Sunday, July 23, 2006

"For Stephanie"

“To begin at the beginning, I was born in Belleville, a suburb of Newark, on October 4, 1909, a 10-month, well-received, pretty baby. Belleville was my father’s hometown. His maternal grandfather had retired there. Great Grandpa Raymond had had some success as a hatter in lower Manhattan in the days men wore beaver hats. Belleville used to be a pleasant town on the banks of the Passaic River. When the silk industry flourished with mills in Paterson, up river, dyes were dumped in the river and ruined it.

I was born in a flat on Joralemon Street, a 15-minute walk from the railroad, which took my father to NYC every working day.

Now, I ought to give some perspective on my father’s sad situation in his teens. As a small child, the oldest of four, his life had begun well enough in Flatbush, then an attractive section of Brooklyn. His father, Harry Singer Chinnock, an importer of Oriental artifacts, had prospered for a time but only when there was a vogue for his wares. With failure, he was invited by his father-in-law, the hatter, and moved his family to a duplex his father-in-law, with foresight, had built in Belleville.

A word about my grandfather’s ancestry: he came of the gentry of Somerset, in southwestern England, from an area, which still bears our name.

Grandpa’s father, Charles Chinnock, married a 15 year-old girl whose father bottled wines for the British Government and whose mother’s Welch family owned coal miles. Charming Charley soon lived high on the hog, spending his wife’s money. When his father-in-law noticed the racehorse named the Bee’s Wing and a quasi-yacht of the same name and the portrait of charming Charley by a well-known painter, he wisely settled an annuity on his daughter.

Once Charley could no longer keep up on the fast track, he took his burgeoning family to Canada where he set about inventing a method for canning lobsters. With a contract for the British Navy, he disregarded the advice of his Canadian son-in-law and chose not to take out that new-fangled insurance. As luck would have it, a storm in the Atlantic sent all the lobsters back into the sea – in cans. Declaring himself bankrupt, Charley moved his large family to Brooklyn and continued to work on inventions.

Handsome Harry was also a merchant in lower Manhattan. He courted Mamie Raymond, who became my grandmother. Mamie came of Colonial ancestors, of families settled in Manhattan in the 17th century, Dutch and English. The Raymonds had come to this country with General Rochambeau who helped the Colonists defeat British claims to the Colonies. As the Raymonds were a rather proud family, I don’t know why Mamie chose to marry Harry except that, at the time, he was doing okay and she was not at all pretty, though a forceful little dame.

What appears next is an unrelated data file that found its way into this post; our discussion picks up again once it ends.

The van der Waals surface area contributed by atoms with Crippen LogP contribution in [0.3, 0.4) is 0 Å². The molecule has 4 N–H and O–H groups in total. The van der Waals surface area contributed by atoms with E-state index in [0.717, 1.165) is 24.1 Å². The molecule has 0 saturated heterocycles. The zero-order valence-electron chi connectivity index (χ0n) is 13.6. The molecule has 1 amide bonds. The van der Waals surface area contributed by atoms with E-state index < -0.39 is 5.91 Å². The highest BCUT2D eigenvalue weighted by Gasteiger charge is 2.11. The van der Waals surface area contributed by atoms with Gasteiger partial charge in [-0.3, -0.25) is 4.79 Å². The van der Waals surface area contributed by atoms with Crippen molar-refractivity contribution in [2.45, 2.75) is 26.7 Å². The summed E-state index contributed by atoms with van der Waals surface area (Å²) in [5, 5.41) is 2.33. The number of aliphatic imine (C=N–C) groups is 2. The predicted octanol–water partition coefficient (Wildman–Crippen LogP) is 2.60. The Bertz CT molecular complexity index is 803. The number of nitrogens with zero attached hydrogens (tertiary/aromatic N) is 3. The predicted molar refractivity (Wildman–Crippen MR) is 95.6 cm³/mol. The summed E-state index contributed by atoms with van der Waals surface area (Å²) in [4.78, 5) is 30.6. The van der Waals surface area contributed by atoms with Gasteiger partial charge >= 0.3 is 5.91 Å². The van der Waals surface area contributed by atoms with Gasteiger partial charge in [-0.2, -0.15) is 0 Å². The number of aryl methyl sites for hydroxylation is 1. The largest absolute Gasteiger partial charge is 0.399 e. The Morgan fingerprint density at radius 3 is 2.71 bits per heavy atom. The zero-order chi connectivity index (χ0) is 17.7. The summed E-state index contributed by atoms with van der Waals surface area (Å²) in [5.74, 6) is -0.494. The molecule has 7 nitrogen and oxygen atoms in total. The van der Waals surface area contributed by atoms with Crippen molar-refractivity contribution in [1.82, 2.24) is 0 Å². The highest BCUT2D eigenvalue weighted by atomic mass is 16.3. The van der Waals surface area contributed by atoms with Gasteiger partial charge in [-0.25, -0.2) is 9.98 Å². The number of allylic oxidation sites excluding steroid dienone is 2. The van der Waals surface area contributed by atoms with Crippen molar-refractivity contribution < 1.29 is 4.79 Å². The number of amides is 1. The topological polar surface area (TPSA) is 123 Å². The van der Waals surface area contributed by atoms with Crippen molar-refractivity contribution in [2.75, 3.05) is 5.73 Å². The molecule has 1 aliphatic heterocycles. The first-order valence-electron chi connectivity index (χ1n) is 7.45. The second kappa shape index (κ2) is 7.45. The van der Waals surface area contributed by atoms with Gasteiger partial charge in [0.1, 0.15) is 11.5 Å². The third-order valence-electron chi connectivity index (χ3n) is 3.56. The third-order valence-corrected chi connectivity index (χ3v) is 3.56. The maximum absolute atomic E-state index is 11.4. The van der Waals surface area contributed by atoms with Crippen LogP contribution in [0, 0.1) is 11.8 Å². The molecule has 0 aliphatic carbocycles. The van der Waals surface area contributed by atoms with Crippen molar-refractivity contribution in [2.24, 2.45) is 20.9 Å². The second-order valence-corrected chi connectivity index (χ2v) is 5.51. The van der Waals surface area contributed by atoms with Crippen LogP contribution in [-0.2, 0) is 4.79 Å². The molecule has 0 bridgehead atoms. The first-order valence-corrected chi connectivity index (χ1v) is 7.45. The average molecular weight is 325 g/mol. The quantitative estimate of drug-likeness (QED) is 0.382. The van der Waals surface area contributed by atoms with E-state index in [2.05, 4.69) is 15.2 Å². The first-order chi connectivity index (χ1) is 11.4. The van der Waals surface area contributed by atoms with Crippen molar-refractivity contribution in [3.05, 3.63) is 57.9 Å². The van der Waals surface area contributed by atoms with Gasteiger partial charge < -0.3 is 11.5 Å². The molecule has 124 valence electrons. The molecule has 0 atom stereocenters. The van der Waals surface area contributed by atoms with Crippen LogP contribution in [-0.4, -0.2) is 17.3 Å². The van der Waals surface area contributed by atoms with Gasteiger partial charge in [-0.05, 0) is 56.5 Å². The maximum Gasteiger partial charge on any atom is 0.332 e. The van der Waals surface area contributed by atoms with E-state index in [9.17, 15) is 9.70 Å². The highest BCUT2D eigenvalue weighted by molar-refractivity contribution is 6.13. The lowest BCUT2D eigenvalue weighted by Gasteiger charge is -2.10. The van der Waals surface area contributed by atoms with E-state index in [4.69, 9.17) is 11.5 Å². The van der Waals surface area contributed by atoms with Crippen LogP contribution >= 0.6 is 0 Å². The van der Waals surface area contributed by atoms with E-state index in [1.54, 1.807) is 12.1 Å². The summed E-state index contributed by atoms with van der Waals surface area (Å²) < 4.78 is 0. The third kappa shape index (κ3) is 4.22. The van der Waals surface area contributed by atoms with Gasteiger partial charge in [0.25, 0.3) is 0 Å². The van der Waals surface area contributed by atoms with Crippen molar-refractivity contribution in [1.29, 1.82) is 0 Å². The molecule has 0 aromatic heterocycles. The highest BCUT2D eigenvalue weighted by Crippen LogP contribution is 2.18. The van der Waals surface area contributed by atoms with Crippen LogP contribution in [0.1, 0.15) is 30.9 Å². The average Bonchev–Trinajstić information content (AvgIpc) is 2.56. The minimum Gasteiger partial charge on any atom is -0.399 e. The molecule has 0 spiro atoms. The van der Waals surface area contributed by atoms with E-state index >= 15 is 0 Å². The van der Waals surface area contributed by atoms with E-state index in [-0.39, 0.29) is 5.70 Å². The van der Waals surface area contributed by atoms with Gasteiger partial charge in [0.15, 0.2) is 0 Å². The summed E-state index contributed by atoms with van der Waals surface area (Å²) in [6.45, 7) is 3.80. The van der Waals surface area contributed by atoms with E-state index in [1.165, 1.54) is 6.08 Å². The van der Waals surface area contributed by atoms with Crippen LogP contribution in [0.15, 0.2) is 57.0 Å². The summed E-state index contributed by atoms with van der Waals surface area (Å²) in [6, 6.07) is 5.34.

When Mamie’s English husband failed in business and moved to Belleville, matters did not get better for Harry Chinnock, Sr. He took to smoking and drinking alcohol. He died of cancer in 1915. I have a photograph of him. He was very tall and, for all his failures, patently a gentle gentleman. I liked him.

But that left my father poverty-stricken at 17. He couldn’t afford to attend his own graduation for lack of proper clothing. He spent his last two dollars to go by train and ferry to NYC to look for a job. He found one with a boiler manufacturer. From then on, he would support his mother for the rest of her long life.

One summer, with a group of young men friends, he went camping at a lake in northwestern New Jersey. There he happened to set eyes on my mother, riding a white horse with her golden hair down. He managed to get introduced. He was 22. She was 17 and came from Paterson NJ. Her family had a summer camp at the lake. Five years later he married Bertha White.

Sometimes we hear of people marrying “up” or marrying “down.” Such shifting social situations are endemic in the USA where classes are not as stratified as in Europe. So, it might be said that my father married down and my mother married up, even if her family did manage to have a summer camp at Green Pond.

Now to my mother’s family …”

Bea wrote the above on June 9, 1999 at 11:45 AM and indicated it was for Stephanie, who had expressed an interest in family history. My daughter is here to see her grandma but she will sleep through the first day of the visit, after a night of quiet chatter. Stephanie’s boyfriend, Jamie, tells me there are 2000 cells in the brain (the suprachiasmatic nucleus) which drive the sleep urge (the circadian rhythm). As you age, these cells start to die off. This is why Bea sleeps two or three days in a row and stays awake for one or two …


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